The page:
“O sister, sister, reach me your hand!” she cried, as she floated away, “and you shall have half of all I’ve got or shall get.”

“No, sister, I’ll reach you no hand of mine, for I am the heir to all your land. Shame on me if I touch the hand that has come ’twixt me and my own heart’s love.”

“O sister, O sister, then reach me your glove!” she cried, as she floated further away, “and you shall have your William again.”

“Sink on,” cried the cruel princess, “no hand or glove of mine you’ll touch. Sweet William will be all mine when you are sunk beneath the bonny mill-stream of Binnorie.” And she turned and went home to the king’s castle.

And the princess floated down the mill-stream, sometimes swimming and sometimes sinking, till she came near the mill. Now the miller’s daughter was cooking that day, and needed water for her cooking. And as she went to draw it from the stream, she saw something floating towards the mill-dam, and she called out, “Father! father! draw your dam. There’s something white–a merry maid or a milk-white swan– coming down the stream.” So the miller hastened to the dam and stopped the heavy cruel mill-wheels. And then they took out the princess and laid her on the bank.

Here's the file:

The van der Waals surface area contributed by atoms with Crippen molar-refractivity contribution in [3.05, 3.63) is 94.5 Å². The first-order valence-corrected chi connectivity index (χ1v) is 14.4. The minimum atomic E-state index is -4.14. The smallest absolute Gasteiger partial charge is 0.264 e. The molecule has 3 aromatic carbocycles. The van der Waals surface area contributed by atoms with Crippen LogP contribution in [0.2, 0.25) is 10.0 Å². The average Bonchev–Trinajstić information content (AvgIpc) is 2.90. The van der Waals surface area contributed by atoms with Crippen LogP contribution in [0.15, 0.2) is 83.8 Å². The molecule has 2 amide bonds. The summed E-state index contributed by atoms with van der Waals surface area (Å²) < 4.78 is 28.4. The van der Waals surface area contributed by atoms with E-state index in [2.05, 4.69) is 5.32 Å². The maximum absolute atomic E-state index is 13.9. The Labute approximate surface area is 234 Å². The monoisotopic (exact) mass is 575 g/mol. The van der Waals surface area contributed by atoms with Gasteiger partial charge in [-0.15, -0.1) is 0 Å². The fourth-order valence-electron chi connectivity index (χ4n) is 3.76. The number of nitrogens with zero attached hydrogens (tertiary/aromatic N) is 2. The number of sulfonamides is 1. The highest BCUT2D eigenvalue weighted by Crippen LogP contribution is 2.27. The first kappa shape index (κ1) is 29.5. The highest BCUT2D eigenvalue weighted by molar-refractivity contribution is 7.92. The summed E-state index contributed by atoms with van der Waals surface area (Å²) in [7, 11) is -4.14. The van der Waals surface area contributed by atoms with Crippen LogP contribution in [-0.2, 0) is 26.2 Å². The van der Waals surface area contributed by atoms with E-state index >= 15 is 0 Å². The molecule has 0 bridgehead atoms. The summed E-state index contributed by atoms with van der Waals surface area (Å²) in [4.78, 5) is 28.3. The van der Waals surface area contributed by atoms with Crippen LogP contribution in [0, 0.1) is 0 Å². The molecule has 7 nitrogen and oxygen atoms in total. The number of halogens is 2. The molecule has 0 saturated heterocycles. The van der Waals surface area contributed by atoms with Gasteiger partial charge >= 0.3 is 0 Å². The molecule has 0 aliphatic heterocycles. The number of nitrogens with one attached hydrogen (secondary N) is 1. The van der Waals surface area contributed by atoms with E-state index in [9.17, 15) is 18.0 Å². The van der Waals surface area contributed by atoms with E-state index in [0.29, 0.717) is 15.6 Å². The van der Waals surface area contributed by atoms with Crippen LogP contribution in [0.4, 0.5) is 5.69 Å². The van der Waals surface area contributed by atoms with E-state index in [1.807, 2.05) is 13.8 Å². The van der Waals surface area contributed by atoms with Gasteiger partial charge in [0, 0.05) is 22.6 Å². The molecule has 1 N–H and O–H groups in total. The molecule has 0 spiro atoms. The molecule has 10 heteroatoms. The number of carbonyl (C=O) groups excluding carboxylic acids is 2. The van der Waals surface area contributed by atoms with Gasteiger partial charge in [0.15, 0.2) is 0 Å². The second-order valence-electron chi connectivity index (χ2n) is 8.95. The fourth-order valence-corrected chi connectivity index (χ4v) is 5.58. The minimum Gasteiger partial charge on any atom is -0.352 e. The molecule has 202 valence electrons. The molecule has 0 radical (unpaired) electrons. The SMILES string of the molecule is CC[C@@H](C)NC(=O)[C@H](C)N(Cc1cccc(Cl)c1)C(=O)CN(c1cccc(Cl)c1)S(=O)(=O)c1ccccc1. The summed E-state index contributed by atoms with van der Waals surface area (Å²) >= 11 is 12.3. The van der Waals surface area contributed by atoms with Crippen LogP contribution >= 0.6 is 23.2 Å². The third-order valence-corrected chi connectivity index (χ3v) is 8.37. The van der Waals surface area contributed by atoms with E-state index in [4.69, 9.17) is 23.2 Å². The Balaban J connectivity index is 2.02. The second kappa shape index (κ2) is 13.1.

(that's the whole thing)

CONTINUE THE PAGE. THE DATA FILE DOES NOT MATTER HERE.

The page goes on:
Fair and beautiful she looked as she lay there. In her golden hair were pearls and precious stones; you could not see her waist for her golden girdle; and the golden fringe of her white dress came down over her lily feet. But she was drowned, drowned!